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  • PARALLEL BIBLE - James 3:13

    CHAPTERS: James 1, 2, 3, 4, 5     

    VERSES: 1, 2, 3, 4, 5, 6, 7, 8, 9, 10, 11, 12, 13, 14, 15, 16, 17, 18




    King James Bible - James 3:13

    Who is a wise man and endued with knowledge among you? let him shew out of a good conversation his works with meekness of wisdom.

    World English Bible

    Who is wise and understanding among you? Let him show by his good conduct that his deeds are done in gentleness of wisdom.

    Douay-Rheims - James 3:13

    Who is a wise man, and endued with knowledge among you? Let him shew, by a good conversation, his
    work in the meekness of wisdom.

    Webster's Bible Translation

    Who is a wise man and endued with knowledge among you? let him show by a good deportment his works with meekness of wisdom.

    Greek Textus Receptus

    5101 σοφος 4680 και 2532 επιστημων 1990 εν 1722 υμιν 5213 δειξατω 1166 5657 εκ 1537 της 3588 καλης 2570 αναστροφης 391 τα 3588 εργα 2041 αυτου 846 εν 1722 πραυτητι 4240 σοφιας 4678

    Treasury of Scriptural Knowledge

    VERSE (13) -
    :1 Ps 107:43 Ec 8:1,5 Jer 9:12,23 Mt 7:24 1Co 6:5 Ga 6:4

    SEV Biblia, Chapter 3:13

    ¶ ¿Quin es sabio y avisado entre vosotros? Muestre por la buena conversacin sus obras en mansedumbre de sabiduría.

    Clarke's Bible Commentary - James 3:13

    Verse 13. Who is a
    wise man] One truly religious; who, although he can neither bridle nor tame other men's tongues, can restrain his own.

    And endued with knowledge] kai episthmwn? And qualified to teach others.

    Let him show] Let him by a holy life and chaste conversation show, through meekness and gentleness, joined to his Divine information, that he is a Christian indeed; his works and his spirit proving that God is in him of a truth; and that, from the fullness of a holy heart, his feet walk, his hands work; and his tongue speaks. We may learn from this that genuine wisdom is ever accompanied with meekness and gentleness. Those proud, overbearing, and disdainful men, who pass for great scholars and eminent critics, may have learning, but they have not wisdom. Their learning implies their correct knowledge of the structure of language, and of composition in general; but wisdom they have none, nor any self-government. They are like the blind man who carried a lantern in daylight to keep others from jostling him in the street. That learning is not only little worth, but despicable, that does not teach a man to govern his own spirit, and to be humble in his conduct towards others.

    John Gill's Bible Commentary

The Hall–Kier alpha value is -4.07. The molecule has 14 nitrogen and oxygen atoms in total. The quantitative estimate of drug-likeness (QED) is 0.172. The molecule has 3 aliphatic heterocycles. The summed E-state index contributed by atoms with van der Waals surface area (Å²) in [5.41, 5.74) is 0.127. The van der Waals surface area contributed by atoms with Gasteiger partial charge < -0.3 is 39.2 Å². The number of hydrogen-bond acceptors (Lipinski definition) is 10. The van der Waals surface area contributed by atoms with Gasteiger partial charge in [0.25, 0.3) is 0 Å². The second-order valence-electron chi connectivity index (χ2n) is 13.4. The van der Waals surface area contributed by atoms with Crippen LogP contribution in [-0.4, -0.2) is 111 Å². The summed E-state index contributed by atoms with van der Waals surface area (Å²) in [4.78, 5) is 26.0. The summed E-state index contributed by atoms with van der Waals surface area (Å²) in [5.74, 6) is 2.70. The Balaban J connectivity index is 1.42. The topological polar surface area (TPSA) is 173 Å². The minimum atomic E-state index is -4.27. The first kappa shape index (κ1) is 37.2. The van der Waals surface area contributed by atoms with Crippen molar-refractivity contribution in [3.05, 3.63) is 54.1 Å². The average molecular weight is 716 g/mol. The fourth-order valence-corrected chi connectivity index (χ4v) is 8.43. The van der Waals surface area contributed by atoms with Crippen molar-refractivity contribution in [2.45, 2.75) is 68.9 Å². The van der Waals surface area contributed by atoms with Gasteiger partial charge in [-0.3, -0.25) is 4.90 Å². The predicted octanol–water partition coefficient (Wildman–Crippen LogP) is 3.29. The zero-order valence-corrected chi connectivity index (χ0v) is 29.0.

Ver. 13. Who is a wise man .] Meaning, not in things natural and civil, or merely moral, but in things spiritual: and he is a wise man, who is both wise to do good, and wise unto salvation; who has learned to know his own ignorance, folly, and stupidity; for the first lesson in the school of spiritual wisdom is for a man to know that he is a fool: and he is a wise man who considers his latter end, thinks of a future state, and what will become of him in another world; and who builds his faith and hope of eternal salvation on the sure and only foundation, the rock Christ Jesus; and who takes up a profession of religion upon principles of grace, and with views to the glory of God, and, upon mature deliberation, reckoning the cost, and what he must expect to meet with; and which he holds fast, without wavering, and yet does not depend upon it; and who walks circumspectly, and with wisdom, towards them that are without; and who observes both providences and promises, for the encouragement of his faith; and keeps looking to the mark for the prize, preferring heavenly things to earthly ones. And endued with knowledge amongst you ? as he is, who is endued with the knowledge of himself; of the impurity of his nature, and the plague of his heart; and of his impotency and inability to do any thing that is spiritually good of himself; and of the imperfection and insufficiency of his righteousness to justify him before God; and of his lost state and condition by nature, how deserving of the wrath of God, and obnoxious to the curses of the law; and how miserable he must be without the grace of God and righteousness of Christ: and who is also endued with the knowledge of Christ, so as to see a fulness, suitableness, and ability in him as a Saviour; so as to love him, approve of him, as such, and trust in him; which knowledge is always practical and soul humbling; and the least degree of it saving; and though it is imperfect, it is growing, and will at last come to perfection: now such a man is a Gnostic, in the best sense; for this question is put with a view to the Gnostics of those times, who valued themselves upon their knowledge, and despised practical religion and godliness: hence it follows, let him show out of a good conversation his works, with meekness of wisdom ; such an one ought to perform good works, and he will perform them; and it is right in him to show them forth, that they may be a means of others glorifying God upon the sight of them; and that they may be evidences of the truth of faith in themselves to others; and that they may be for the imitation of others; and that they may put to silence, and stop the mouths of false accusers, and adorn the Gospel, and recommend religion: and these should be shown forth out of a good conversation; not in a single act or two, but in a series and course of living; which may be said to be good, when it is ordered aright, according to the word of God, and is honest among the Gentiles, and upright and holy; and is as becomes the Gospel of Christ, and is worthy of the calling of God to grace and glory; and when it is influenced by the grace of God: and the works shown out of it, and in it, are done in faith, from love in the strength of Christ, and are directed to the glory of God: and all this should be with meekness of wisdom; in a wise and humble manner, without trusting to, and depending upon, such works for justification and salvation; and without glorying in them, and boasting of them; acknowledging the deficiency and imperfection of them, and his own weakness in the performance of them; and ascribing them to the power and grace of God, by the assistance of which they are performed.